I write this review as a member of Rosie’s Book Review Team and I freely chose to review an ARC copy of this novel. I have read quite a few of Hirschi’s novels and have enjoyed them all, and some are among my favourites in recent years. He combines some of the characteristics that I most admire in authors: he writes strong and diverse characters, no matter what particular challenges they might be faced with; he carefully researches the topics he touches on (even when some of them might seem only incidental to the novel, he makes sure nothing is left to chance) and uses his research wisely (never banging readers on the head with it); and he does not shy away from the ugliest and harshest realities of life, while at the same time always dealing sensitively and constructively with those. His stories are not fairy tales, and they force us to look at aspects of society and of ourselves that perhaps we’re not proud of, but if we rise to the challenge we’ll be rewarded with an enlightening experience. And a great read. This novel is no exception. We follow the life of Matt, a young man diagnosed with cerebral palsy due to birth complications, for a few rather momentous months. The book, narrated in the third person, is told from three of the main characters’ perspectives. The novel is mostly Matt’s, or at least as good an approximation at what Matt’s experience might be as the author can achieve. It is a difficult task, and he expresses it better than I can in his acknowledgements at the end (‘How does one write about someone in whose situation you’ve never been? How do you give voice to someone who has none? And maybe, most importantly, how, without being insensitive, without objectifying, generalizing, stereotyping, in short without being a “dick”, do you tell a story that needs telling, about someone who could actually be out there, right now?’). He also explains that he shared his early drafts with experts (people with cerebral palsy and their carers), and, in my non-expert opinion, he manages to depict what the daily life of the protagonist would be like. The other two main characters, Timmy, a professional carer who is Matt’s personal assistant at the beginning of the story but gets removed from his team due to a misunderstanding, and Martha, Matt’s mother, are also given a saying and some of the chapters are told from their perspective. Timmy is a lovely young man, a carer in the true sense of the word, and he has a real calling for the type of job he is doing. Martha is a devoted mother who found herself in a tough situation when she was very young and who has poured her heart and soul into looking after her son. Neither one of them are perfect (nor is Matt for that matter), and they make mistakes, lose heart and faith at times, and can feel overwhelmed or despondent, but they never give up and always have Matt’s best interests in mind. Of course, I’ve already said that this is not a fairy tale. Far from it. We all know and have heard about some of the terrible things that happen: abuse, neglect, lack of resources, and although in this case there is no political and/or social oversight (Matt has access to a package of care and the family is reasonably well-supported, something that unfortunately is not the case everywhere), somehow things still go wrong, and we get to see what it must be like to be the victim of such abuse when you are totally unable not only of physically defending yourself but also of even talking about it. Terrifying. Not everybody is suited for this kind of work, and it is sad to think that those in the most vulnerable circumstances can be exposed to such abuse. And yes, because of the level of need and the limited resources, sometimes the vetting procedures are not as stringent as they should be. (The current health crisis has highlighted how much we expect of some workers and how little a compensation they receive for their efforts). Communication and how important it is to try to make sure everybody can communicate and become as independent as possible is one of the main themes of the book. The experience of living locked up inside your own body, with other people not even aware that you know what is going on around you and always making decisions for you comes through very strongly in the book. Matt knows and worries about how he is perceived by others, has internalised many of the attitudes he’s seen, and the comments he has overheard, and many aspects of life we take for granted are like an impossible dream to him. Speaking, going for a walk, even deciding what to watch on television, are tasks beyond his scope. The research into ways to facilitate communication and to increase independence is highlighted in the novel, and the role new technologies (including AI) can play is explored. With the appropriate investment, there’s little doubt that this could make a big difference in the lives of many people. Martha’s difficult situation (she wishes her son to fulfil his potential and be able to do what any other 23 years old normally does, but she’s also fiercely protective of him and does not want to get her hopes up for them to only be crushed again), the personal price she has to pay, the way she has to sacrifice any semblance of a normal life to keep looking after Matt, her worry about the future… are also convincingly depicted. And Timmy’s own feelings and his acknowledgment of his own limitations ring true as well. Family relationships feature strongly not only in the case of Matt, but also of Timmy, originally from Africa and adopted by Caucasian parents, a loving couple who accept him as he is, and Chen, Timmy’s friend and ex-boyfriend, whose parents are more understanding than he thought they’d be. The writing style is compelling and descriptive, although the descriptions are focused on the emotions and feelings rather than on the outward appearance of people and things. I found the story moving, and although it is not a page-turner in the common sense of the word, I was totally engulfed in it and couldn’t put it down, even when some of the events were horrifying at times and made me want to look away. The novel ends in a positive note, and I hope that in real life everybody in Matt’s situation will have access to a fulfilling life, if not now, in the very near future. As a society, we can do much to help, and we should. This novel reminded me of Johnny Got His Gun by Dalton Trumbo (yes, the famous screenwriter who ended up in the blacklist, one of Hollywood’s Ten), whose movie version I saw as a teenager (also directed by Trumbo), and I’ve never forgotten. The main character there is a WWI soldier who is so severely injured during the war that he ends up unable to move and to communicate, or so those around him think. Although the circumstances are very different (the main character there had led a normal life before and has many memories, although if that makes his life better is a matter of opinion), and I’m sure this novel will appeal to people looking for a book focusing on diverse characters and exploring the world beyond our everyday experiences. As I’ve explained, it is not a comfortable and easy read, but one that will challenge us and make us look at life with new eyes. If you are up for the challenge, the rewards are immense.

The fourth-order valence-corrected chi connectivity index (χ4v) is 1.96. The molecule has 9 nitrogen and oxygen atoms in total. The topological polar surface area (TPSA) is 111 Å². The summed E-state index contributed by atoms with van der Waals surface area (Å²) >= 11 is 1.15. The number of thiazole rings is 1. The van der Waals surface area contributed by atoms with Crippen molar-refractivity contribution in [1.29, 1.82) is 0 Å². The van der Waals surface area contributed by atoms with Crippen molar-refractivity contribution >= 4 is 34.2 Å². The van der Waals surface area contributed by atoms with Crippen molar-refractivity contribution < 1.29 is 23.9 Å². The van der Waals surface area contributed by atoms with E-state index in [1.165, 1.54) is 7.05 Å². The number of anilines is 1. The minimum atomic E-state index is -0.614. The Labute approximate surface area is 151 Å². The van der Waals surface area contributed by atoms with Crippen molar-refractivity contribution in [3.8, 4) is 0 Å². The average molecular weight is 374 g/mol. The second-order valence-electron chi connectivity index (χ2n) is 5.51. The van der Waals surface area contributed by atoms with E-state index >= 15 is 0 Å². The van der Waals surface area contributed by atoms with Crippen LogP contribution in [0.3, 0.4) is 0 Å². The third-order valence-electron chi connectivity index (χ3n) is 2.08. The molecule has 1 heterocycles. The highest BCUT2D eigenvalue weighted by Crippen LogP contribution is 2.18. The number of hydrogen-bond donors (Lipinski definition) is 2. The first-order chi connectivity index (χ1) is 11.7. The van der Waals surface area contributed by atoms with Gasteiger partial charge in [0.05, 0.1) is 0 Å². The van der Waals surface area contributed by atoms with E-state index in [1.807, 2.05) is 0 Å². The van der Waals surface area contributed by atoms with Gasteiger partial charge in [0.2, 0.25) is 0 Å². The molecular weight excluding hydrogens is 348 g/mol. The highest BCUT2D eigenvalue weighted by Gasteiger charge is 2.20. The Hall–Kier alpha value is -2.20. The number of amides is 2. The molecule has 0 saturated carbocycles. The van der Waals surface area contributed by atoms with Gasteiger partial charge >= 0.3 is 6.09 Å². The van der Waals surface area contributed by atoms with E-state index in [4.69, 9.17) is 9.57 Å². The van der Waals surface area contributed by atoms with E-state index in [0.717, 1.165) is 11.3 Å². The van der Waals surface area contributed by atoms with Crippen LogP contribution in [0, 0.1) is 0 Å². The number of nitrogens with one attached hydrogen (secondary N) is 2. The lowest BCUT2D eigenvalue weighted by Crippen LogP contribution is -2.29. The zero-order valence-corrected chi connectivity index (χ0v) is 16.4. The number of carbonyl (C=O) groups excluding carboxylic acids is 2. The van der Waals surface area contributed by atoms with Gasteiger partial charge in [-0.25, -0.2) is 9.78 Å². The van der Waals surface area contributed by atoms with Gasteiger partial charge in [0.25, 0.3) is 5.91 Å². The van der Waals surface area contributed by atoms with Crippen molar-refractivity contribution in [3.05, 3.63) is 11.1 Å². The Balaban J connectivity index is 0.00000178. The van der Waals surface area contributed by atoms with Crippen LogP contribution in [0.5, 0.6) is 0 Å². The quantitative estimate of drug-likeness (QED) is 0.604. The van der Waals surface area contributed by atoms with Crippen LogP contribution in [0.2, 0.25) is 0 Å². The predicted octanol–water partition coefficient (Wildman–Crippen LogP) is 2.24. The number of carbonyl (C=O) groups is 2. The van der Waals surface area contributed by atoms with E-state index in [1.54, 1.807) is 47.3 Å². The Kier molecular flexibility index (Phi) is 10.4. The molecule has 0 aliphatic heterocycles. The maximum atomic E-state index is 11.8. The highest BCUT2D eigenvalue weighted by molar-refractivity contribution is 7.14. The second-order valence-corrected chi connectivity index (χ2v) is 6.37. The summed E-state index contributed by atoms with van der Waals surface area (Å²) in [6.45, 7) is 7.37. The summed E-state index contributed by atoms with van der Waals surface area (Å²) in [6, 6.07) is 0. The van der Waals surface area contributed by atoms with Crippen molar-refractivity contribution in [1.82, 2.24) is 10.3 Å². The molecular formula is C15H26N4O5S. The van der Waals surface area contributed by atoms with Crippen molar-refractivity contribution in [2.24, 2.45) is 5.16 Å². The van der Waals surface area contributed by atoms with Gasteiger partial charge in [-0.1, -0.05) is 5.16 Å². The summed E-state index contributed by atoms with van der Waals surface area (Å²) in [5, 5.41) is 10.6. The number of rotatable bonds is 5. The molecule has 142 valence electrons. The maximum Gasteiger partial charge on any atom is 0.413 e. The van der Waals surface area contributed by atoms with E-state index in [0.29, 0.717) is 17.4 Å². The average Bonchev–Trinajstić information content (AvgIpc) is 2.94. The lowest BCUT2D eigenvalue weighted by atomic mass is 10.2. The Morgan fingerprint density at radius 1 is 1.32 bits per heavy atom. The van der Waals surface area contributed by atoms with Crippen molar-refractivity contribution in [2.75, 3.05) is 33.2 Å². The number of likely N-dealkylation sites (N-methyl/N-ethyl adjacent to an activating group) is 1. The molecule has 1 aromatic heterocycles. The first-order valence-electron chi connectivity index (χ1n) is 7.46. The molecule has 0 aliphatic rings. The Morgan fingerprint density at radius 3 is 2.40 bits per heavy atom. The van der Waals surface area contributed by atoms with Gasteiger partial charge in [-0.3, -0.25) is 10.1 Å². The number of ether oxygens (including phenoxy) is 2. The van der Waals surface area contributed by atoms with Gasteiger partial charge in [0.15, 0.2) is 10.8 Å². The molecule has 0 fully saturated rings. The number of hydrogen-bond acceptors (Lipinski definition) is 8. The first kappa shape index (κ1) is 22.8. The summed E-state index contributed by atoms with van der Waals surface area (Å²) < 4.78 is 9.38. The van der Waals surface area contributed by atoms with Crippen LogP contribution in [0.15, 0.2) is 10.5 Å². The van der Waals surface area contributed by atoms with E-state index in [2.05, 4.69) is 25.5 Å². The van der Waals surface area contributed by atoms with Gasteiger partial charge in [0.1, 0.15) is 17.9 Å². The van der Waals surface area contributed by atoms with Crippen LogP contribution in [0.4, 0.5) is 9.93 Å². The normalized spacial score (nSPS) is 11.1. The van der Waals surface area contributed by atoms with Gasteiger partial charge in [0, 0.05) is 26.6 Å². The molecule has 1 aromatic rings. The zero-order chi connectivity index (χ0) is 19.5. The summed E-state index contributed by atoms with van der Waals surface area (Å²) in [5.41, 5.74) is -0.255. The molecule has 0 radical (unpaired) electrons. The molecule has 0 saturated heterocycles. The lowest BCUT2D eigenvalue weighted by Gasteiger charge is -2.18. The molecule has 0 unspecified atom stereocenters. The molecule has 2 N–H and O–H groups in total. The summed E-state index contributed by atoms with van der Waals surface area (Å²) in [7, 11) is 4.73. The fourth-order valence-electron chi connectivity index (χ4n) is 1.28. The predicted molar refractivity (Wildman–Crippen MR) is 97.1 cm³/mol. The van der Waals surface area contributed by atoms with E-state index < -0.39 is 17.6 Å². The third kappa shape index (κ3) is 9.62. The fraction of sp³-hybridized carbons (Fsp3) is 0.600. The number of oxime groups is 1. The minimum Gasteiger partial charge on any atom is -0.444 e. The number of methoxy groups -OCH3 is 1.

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review 2020-06-15 02:27